Family inclusive policy and practice after 'Think Family'

Project: Research

Project Details


Although there is a long history of social work and other practitioners involving wider family in trying to resolve difficulties faced by particular family members, the evidence base to support this activity has been relatively weak. Since the early 1990s, a number of developments in law, policy and performance management have had the perhaps unintended consequence of directing agencies and practitioners to focus on specific needs and risks relating to particular individuals, rather than seeing the 'bigger picture' of how family networks actually operate and what might be their potential to provide more effective support or resolve issues for those experiencing difficulties.

In more recent years, there has been increasing recognition at government level that this tendency has been counter-productive in terms of delivering services that actually enable people to resolve or manage their difficulties - and has instead resulted in responses that are both costly and can hook people into an unnecessary longer term dependence on a range of public services. However, there has been much less clarity as how best to turn around approaches to service delivery and what might be the best models for delivering services that engage the potential of families and their social networks.

Policy initiatives such as 'Think Family' and 'Troubled Families' have fostered the development of new models and ways of working at a local level and in a variety of organisational contexts. From recent research studies and evaluations, we now have some emerging evidence as to 'what works' within specific service contexts - and also what may be barriers to implementing such approaches within existing organisational structures and processes. However, our understanding is far from complete - and what we currently know has not yet been pulled together across different service contexts in a systematic way that can be shared more widely with policy and practice organisations.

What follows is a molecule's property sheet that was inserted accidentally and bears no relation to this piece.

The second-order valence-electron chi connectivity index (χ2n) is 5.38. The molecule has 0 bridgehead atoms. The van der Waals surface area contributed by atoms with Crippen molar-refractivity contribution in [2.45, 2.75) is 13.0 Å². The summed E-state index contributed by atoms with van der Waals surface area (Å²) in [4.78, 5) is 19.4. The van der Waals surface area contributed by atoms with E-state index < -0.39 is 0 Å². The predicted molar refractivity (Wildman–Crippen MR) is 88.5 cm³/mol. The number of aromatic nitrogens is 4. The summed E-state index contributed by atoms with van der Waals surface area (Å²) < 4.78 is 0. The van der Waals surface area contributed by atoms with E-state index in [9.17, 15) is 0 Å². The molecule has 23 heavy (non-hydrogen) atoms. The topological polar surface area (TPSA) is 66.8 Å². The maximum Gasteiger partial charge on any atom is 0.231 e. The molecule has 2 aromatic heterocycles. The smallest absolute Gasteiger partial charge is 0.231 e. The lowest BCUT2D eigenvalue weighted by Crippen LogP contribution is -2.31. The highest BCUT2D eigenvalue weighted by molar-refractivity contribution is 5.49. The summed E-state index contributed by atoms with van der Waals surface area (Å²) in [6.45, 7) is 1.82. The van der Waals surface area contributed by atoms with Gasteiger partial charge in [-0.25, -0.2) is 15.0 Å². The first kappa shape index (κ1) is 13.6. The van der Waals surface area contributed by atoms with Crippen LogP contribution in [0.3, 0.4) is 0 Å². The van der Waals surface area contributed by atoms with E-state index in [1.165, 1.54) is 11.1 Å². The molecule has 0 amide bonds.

It is the purpose of this proposal to bring together academic and practice communities to facilitate an interchange of knowledge, ideas and evidence that can be used to drive forward effective and innovatory practice - with different service sectors learning from one another. Maximum impact would be achieved by three linked areas of work:
A. Building links within and between organisations to enable a two-way flow that brings in new knowledge and understanding from outside and, in return, gives space for reflection and evaluation of how service innovations are actually working (or not working) as they are applied on the ground.
B. A programme of knowledge exchange seminars and more informal workshops that bring together service managers and practitioners from across health, social care and the voluntary sector, with a particular emphasis on building bridges between services in different sectors.
C. Development of a protected 'partners' website for informal exchange of information and discussion of ideas in development. This would provide a platform for developing research summaries, descriptions of effective service models, discussion papers and training resources. Once developed, these would then be made publically accessible via the Family Potential Research Centre website for practitioners and managers.

Taken together, these three strands of knowledge exchange activity will achieve direct impact on policies and models of service delivery within around thirty participating organisations during the lifetime of the project. Beyond this, it will have wider cross-sector impact through making available the resources that have been developed, so that they can be utilised by other organisations who are facing similar challenges of how to to introduce ways of working that see beyond the individual, and mobilise the potential of wider family relationships in improving and sustaining positive outcomes for family members.
Effective start/end date1/12/1430/04/16


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